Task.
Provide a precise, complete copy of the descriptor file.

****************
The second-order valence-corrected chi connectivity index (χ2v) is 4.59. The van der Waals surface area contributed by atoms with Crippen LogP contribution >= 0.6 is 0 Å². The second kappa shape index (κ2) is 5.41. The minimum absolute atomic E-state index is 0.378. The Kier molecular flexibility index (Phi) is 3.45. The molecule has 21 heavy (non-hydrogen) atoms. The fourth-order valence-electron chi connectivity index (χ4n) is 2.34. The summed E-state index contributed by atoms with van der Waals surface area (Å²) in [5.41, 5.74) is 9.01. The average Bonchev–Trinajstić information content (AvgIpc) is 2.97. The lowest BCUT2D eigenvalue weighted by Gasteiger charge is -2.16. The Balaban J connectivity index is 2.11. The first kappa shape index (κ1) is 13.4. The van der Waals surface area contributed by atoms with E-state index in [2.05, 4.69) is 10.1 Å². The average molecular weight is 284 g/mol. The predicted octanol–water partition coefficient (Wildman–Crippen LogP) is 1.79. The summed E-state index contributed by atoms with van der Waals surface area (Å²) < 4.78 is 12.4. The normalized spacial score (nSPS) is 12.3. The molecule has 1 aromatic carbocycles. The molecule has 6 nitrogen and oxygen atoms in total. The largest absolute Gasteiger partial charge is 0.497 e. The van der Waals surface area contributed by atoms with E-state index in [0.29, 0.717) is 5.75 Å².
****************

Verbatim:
The second-order valence-corrected chi connectivity index (χ2v) is 4.59. The van der Waals surface area contributed by atoms with Crippen LogP contribution >= 0.6 is 0 Å². The second kappa shape index (κ2) is 5.41. The minimum absolute atomic E-state index is 0.378. The Kier molecular flexibility index (Phi) is 3.45. The molecule has 21 heavy (non-hydrogen) atoms. The fourth-order valence-electron chi connectivity index (χ4n) is 2.34. The summed E-state index contributed by atoms with van der Waals surface area (Å²) in [5.41, 5.74) is 9.01. The average Bonchev–Trinajstić information content (AvgIpc) is 2.97. The lowest BCUT2D eigenvalue weighted by Gasteiger charge is -2.16. The Balaban J connectivity index is 2.11. The first kappa shape index (κ1) is 13.4. The van der Waals surface area contributed by atoms with E-state index in [2.05, 4.69) is 10.1 Å². The average molecular weight is 284 g/mol. The predicted octanol–water partition coefficient (Wildman–Crippen LogP) is 1.79. The summed E-state index contributed by atoms with van der Waals surface area (Å²) < 4.78 is 12.4. The normalized spacial score (nSPS) is 12.3. The molecule has 1 aromatic carbocycles. The molecule has 6 nitrogen and oxygen atoms in total. The largest absolute Gasteiger partial charge is 0.497 e. The van der Waals surface area contributed by atoms with E-state index in [0.29, 0.717) is 5.75 Å².